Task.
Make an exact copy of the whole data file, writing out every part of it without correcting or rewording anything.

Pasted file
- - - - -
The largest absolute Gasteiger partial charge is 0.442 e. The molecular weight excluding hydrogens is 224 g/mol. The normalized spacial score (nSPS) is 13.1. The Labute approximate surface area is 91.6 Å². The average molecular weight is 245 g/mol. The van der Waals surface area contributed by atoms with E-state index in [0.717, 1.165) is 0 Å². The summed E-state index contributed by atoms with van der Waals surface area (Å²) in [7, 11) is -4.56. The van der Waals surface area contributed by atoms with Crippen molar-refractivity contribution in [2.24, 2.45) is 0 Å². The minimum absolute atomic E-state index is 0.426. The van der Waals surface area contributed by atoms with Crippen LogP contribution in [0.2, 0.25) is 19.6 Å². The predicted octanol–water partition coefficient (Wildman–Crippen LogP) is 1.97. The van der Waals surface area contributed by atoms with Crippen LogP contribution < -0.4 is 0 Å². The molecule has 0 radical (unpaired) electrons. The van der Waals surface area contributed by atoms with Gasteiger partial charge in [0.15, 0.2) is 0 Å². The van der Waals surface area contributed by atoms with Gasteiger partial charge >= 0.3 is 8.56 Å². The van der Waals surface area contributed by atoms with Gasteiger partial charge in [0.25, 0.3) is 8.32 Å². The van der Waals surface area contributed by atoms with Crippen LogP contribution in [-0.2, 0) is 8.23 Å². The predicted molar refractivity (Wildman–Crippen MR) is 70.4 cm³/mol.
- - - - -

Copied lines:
The largest absolute Gasteiger partial charge is 0.442 e. The molecular weight excluding hydrogens is 224 g/mol. The normalized spacial score (nSPS) is 13.1. The Labute approximate surface area is 91.6 Å². The average molecular weight is 245 g/mol. The van der Waals surface area contributed by atoms with E-state index in [0.717, 1.165) is 0 Å². The summed E-state index contributed by atoms with van der Waals surface area (Å²) in [7, 11) is -4.56. The van der Waals surface area contributed by atoms with Crippen molar-refractivity contribution in [2.24, 2.45) is 0 Å². The minimum absolute atomic E-state index is 0.426. The van der Waals surface area contributed by atoms with Crippen LogP contribution in [0.2, 0.25) is 19.6 Å². The predicted octanol–water partition coefficient (Wildman–Crippen LogP) is 1.97. The van der Waals surface area contributed by atoms with Crippen LogP contribution < -0.4 is 0 Å². The molecule has 0 radical (unpaired) electrons. The van der Waals surface area contributed by atoms with Gasteiger partial charge in [0.15, 0.2) is 0 Å². The van der Waals surface area contributed by atoms with Gasteiger partial charge >= 0.3 is 8.56 Å². The van der Waals surface area contributed by atoms with Gasteiger partial charge in [0.25, 0.3) is 8.32 Å². The van der Waals surface area contributed by atoms with Crippen LogP contribution in [-0.2, 0) is 8.23 Å². The predicted molar refractivity (Wildman–Crippen MR) is 70.4 cm³/mol.